• COVID-19 updates
    The Prime Minister is holding daily press conferences to update New Zealanders on the Government's response to COVID-19. Links to videos and transcripts of these updates below. These transcripts also include All of Government press conferences led by Director Ministry of Health's Director-General of Health Dr Ashley Bloomfield. 25 March: Live update from the Prime ...
    BeehiveBy beehive.govt.nz
    2 weeks ago
  • Police numbers break through 10,000 mark
    Frontline Police numbers have broken through the 10,000 mark for the first time in history as officers step forward to keep the community safe during the COVID19 lockdown. “Two Police graduations in Auckland and Wellington in the past week have been conducted in unprecedented circumstances,” Police Minister Stuart Nash said. ...
    BeehiveBy beehive.govt.nz
    2 weeks ago
  • Urgent tax measures for economic recovery
    Urgent legislation has been passed to support the package of economic and social measures needed to recover from the impact of the coronavirus outbreak. “The COVID-19 Response (Taxation and Social Assistance Urgent Measures) Bill will cushion New Zealanders from the worst economic impacts of the COVID-19 outbreak,” said Revenue Minister ...
    BeehiveBy beehive.govt.nz
    2 weeks ago
  • Further support for farmers and growers as drought persists
    From tomorrow, Government support for farmers and growers affected by drought will be expanded and extended across the country, with access to Rural Assistance Payments (RAPS) available throughout the North Island, parts of the South Island and the Chatham Islands, Social Development Minister Carmel Sepuloni announced. “These challenging conditions have ...
    BeehiveBy beehive.govt.nz
    2 weeks ago
  • COVID-19: Temporary changes to Education Act
    Parliament has passed amendments to legislation that give the Secretary of Education stronger powers to act in the fight to limit the spread of COVID-19, Education Minister Chris Hipkins said today. “They are part of a suite of changes passed under the COVID-19 Response (Urgent Management Measures) Legislation Bill,” Chris ...
    BeehiveBy beehive.govt.nz
    2 weeks ago
  • Canada, Australia, Chile, Brunei and Myanmar join NZ and Singapore in committing to keeping supply a...
    Canada, Australia, Chile, Brunei and Myanmar have joined forces with New Zealand and Singapore by committing to keep supply chains open and remove any existing trade restrictive measures on essential goods, especially medical supplies, in the face of the Covid-19 crisis.  Trade and Export Growth Minister David Parker today welcomed ...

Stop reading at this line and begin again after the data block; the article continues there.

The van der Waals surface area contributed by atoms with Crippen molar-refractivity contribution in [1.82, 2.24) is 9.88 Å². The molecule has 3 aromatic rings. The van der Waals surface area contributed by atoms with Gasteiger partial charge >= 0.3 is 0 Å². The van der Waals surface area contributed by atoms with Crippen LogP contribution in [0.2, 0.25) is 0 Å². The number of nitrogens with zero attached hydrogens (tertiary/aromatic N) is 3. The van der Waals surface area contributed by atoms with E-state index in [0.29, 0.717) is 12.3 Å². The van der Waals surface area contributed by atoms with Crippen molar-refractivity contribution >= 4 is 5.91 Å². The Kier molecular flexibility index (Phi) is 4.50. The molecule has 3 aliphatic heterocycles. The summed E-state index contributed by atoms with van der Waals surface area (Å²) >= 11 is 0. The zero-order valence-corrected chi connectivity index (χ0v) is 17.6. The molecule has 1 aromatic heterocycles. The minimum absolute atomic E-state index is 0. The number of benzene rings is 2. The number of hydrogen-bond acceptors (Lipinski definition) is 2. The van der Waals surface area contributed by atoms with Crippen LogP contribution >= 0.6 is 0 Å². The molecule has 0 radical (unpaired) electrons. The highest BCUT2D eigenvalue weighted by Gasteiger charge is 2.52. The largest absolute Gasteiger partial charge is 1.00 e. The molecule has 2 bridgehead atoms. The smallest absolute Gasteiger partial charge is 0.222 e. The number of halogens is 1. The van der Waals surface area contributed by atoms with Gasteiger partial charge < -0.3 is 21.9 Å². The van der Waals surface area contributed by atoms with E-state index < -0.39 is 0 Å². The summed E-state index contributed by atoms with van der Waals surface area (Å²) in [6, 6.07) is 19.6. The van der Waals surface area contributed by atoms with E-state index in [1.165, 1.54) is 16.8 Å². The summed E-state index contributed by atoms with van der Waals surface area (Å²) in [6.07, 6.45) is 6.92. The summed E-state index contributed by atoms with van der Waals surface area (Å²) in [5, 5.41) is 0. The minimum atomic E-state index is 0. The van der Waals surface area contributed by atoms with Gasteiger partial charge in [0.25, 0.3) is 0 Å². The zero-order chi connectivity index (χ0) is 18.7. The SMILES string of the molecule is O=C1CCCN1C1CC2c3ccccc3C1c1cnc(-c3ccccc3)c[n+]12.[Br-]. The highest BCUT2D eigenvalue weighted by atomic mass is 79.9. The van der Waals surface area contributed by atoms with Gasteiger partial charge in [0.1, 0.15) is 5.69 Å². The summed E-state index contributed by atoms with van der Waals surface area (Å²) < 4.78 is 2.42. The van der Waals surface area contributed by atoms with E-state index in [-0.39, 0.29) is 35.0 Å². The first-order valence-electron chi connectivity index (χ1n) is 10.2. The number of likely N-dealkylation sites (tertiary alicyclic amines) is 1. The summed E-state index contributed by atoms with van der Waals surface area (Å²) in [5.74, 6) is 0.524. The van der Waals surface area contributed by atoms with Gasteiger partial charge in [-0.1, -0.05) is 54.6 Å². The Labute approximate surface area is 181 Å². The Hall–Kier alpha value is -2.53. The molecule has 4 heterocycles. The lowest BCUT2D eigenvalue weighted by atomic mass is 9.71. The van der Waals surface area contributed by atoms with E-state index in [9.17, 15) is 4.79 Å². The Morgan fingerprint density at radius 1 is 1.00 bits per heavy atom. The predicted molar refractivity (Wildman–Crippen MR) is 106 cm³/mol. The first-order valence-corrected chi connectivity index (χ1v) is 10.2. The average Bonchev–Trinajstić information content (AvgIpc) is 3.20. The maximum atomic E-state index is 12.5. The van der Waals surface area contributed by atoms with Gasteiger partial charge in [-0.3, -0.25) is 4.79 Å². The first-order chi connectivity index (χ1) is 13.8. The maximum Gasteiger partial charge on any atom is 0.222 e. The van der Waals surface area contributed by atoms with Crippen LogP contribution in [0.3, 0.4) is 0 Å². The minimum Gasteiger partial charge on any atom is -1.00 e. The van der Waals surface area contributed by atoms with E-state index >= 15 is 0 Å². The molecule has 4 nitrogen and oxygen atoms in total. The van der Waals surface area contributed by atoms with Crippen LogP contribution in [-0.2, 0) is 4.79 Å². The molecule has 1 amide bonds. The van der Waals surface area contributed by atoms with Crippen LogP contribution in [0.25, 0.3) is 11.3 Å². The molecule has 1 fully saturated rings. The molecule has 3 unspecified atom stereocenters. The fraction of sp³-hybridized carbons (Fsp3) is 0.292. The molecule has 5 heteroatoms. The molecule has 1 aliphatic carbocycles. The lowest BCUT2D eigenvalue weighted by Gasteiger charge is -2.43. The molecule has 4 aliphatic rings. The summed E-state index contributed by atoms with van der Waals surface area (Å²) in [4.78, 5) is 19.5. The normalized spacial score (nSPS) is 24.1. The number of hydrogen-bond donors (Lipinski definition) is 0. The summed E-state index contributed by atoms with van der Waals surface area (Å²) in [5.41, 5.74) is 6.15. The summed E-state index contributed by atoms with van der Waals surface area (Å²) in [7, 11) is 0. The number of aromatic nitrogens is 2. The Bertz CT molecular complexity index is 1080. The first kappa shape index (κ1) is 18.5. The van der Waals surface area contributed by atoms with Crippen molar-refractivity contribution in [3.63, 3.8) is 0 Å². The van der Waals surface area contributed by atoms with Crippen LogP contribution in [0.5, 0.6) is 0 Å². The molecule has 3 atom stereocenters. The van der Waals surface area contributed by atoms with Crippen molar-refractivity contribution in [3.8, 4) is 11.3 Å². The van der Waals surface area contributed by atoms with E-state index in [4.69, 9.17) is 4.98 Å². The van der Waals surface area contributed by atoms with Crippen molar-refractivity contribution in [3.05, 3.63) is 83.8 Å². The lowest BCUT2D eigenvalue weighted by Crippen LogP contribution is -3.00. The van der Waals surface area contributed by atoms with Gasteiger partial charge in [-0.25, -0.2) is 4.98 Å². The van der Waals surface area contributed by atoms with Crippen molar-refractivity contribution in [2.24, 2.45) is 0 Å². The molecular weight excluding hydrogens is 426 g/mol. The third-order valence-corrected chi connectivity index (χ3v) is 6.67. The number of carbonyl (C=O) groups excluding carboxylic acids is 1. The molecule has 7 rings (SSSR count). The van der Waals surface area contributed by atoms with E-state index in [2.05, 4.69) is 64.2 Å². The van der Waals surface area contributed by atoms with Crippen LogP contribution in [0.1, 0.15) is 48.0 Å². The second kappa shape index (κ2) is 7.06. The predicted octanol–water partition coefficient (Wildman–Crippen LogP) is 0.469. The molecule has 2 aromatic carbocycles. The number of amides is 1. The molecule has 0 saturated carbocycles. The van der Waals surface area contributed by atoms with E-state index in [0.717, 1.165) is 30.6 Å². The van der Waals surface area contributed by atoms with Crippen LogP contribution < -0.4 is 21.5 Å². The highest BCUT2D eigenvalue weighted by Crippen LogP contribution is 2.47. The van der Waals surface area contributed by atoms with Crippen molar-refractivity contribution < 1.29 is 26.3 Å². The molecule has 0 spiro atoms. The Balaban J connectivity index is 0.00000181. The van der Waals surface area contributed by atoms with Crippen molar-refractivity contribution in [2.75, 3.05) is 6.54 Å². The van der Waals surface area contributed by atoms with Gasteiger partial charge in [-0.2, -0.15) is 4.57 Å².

BeehiveBy beehive.govt.nz
    2 weeks ago
  • COVID-19: Rent increase freeze and more protection for tenants
    Immediate freeze on rent increases Tenancies will not be terminated during the lock-down period, unless the parties agree, or in limited circumstances Tenants who had previously given notice can stay in their if they need to stay in the tenancy during the lock-down period Tenants will still be able to ...
    BeehiveBy beehive.govt.nz
    2 weeks ago
  • Working together to protect businesses and workers
    As New Zealand unites to lock-down in the fight against COVID-19, the Finance Minister is urging all businesses and workers to stay connected over the next four weeks. “We understand the extreme pressure many businesses are under right now. I know most business owners think of their workers as family ...
    BeehiveBy beehive.govt.nz
    2 weeks ago
  • State of National Emergency declared to fight COVID-19
    A State of National Emergency has been declared across the country as the Government pulls out all the stops to curtail the spread of COVID-19. “Today we put in place our country’s second ever State of National Emergency as we fight a global pandemic, save New Zealanders’ lives and prevent ...
    BeehiveBy beehive.govt.nz
    2 weeks ago
  • Prime Minister’s statement on State of National Emergency and Epidemic Notice
    Mr Speaker I wish to make a Ministerial Statement under Standing Order 347 in relation to the recent declaration of a State of National Emergency. Having considered the advice of the Director Civil Defence Emergency Management, the Minister of Civil Defence declared a State of National Emergency for the whole of ...
    BeehiveBy beehive.govt.nz
    2 weeks ago
  • Deadline for domestic travel extended
    People needing to travel on domestic flights, trains and Cook Strait ferries to get home before the country moves into level 4 lock-down tomorrow night will be able to continue using the passenger services until midnight on Friday, Transport Minister Phil Twyford said today. Domestic passenger services, particularly ferries, have ...
    BeehiveBy beehive.govt.nz
    2 weeks ago
  • Mortgage holiday and business finance support schemes to cushion COVID impacts
    The Government, retail banks and the Reserve Bank are today announcing a major financial support package for home owners and businesses affected by the economic impacts of COVID-19. The package will include a six month principal and interest payment holiday for mortgage holders and SME customers whose incomes have been ...
    BeehiveBy beehive.govt.nz
    2 weeks ago